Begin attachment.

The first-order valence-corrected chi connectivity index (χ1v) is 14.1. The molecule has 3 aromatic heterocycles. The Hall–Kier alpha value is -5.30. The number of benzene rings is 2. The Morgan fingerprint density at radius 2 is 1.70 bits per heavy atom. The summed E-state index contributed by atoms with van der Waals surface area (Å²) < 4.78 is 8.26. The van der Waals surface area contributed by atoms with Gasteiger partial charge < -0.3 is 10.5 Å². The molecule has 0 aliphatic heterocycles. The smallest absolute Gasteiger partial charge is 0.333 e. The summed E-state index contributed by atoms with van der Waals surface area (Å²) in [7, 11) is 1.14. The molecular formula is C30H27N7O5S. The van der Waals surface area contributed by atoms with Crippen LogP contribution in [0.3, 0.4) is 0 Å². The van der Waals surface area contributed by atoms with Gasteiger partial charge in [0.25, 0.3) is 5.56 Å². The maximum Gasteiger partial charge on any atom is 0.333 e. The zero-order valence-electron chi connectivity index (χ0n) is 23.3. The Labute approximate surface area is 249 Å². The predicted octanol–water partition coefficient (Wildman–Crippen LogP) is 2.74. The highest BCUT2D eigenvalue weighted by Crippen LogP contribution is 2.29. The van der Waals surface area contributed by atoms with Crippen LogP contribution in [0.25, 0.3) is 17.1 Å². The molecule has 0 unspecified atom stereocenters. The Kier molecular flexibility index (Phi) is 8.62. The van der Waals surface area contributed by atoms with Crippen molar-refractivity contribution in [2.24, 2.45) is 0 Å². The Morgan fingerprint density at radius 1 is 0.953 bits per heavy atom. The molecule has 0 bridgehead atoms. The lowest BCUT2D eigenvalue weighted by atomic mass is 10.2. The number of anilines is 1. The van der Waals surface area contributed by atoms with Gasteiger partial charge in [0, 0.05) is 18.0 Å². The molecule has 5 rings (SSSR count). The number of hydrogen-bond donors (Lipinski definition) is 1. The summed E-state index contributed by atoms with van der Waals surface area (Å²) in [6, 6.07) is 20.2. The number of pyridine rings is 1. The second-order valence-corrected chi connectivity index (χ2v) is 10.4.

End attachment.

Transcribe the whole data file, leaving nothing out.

The first-order valence-corrected chi connectivity index (χ1v) is 14.1. The molecule has 3 aromatic heterocycles. The Hall–Kier alpha value is -5.30. The number of benzene rings is 2. The Morgan fingerprint density at radius 2 is 1.70 bits per heavy atom. The summed E-state index contributed by atoms with van der Waals surface area (Å²) < 4.78 is 8.26. The van der Waals surface area contributed by atoms with Gasteiger partial charge < -0.3 is 10.5 Å². The molecule has 0 aliphatic heterocycles. The smallest absolute Gasteiger partial charge is 0.333 e. The summed E-state index contributed by atoms with van der Waals surface area (Å²) in [7, 11) is 1.14. The molecular formula is C30H27N7O5S. The van der Waals surface area contributed by atoms with Crippen LogP contribution in [0.3, 0.4) is 0 Å². The van der Waals surface area contributed by atoms with Gasteiger partial charge in [0.25, 0.3) is 5.56 Å². The maximum Gasteiger partial charge on any atom is 0.333 e. The zero-order valence-electron chi connectivity index (χ0n) is 23.3. The Labute approximate surface area is 249 Å². The predicted octanol–water partition coefficient (Wildman–Crippen LogP) is 2.74. The highest BCUT2D eigenvalue weighted by Crippen LogP contribution is 2.29. The van der Waals surface area contributed by atoms with Crippen LogP contribution in [0.25, 0.3) is 17.1 Å². The molecule has 0 unspecified atom stereocenters. The Kier molecular flexibility index (Phi) is 8.62. The van der Waals surface area contributed by atoms with Crippen molar-refractivity contribution in [2.24, 2.45) is 0 Å². The Morgan fingerprint density at radius 1 is 0.953 bits per heavy atom. The molecule has 0 bridgehead atoms. The lowest BCUT2D eigenvalue weighted by atomic mass is 10.2. The number of anilines is 1. The van der Waals surface area contributed by atoms with Gasteiger partial charge in [0, 0.05) is 18.0 Å². The molecule has 5 rings (SSSR count). The number of hydrogen-bond donors (Lipinski definition) is 1. The summed E-state index contributed by atoms with van der Waals surface area (Å²) in [6, 6.07) is 20.2. The number of pyridine rings is 1. The second-order valence-corrected chi connectivity index (χ2v) is 10.4.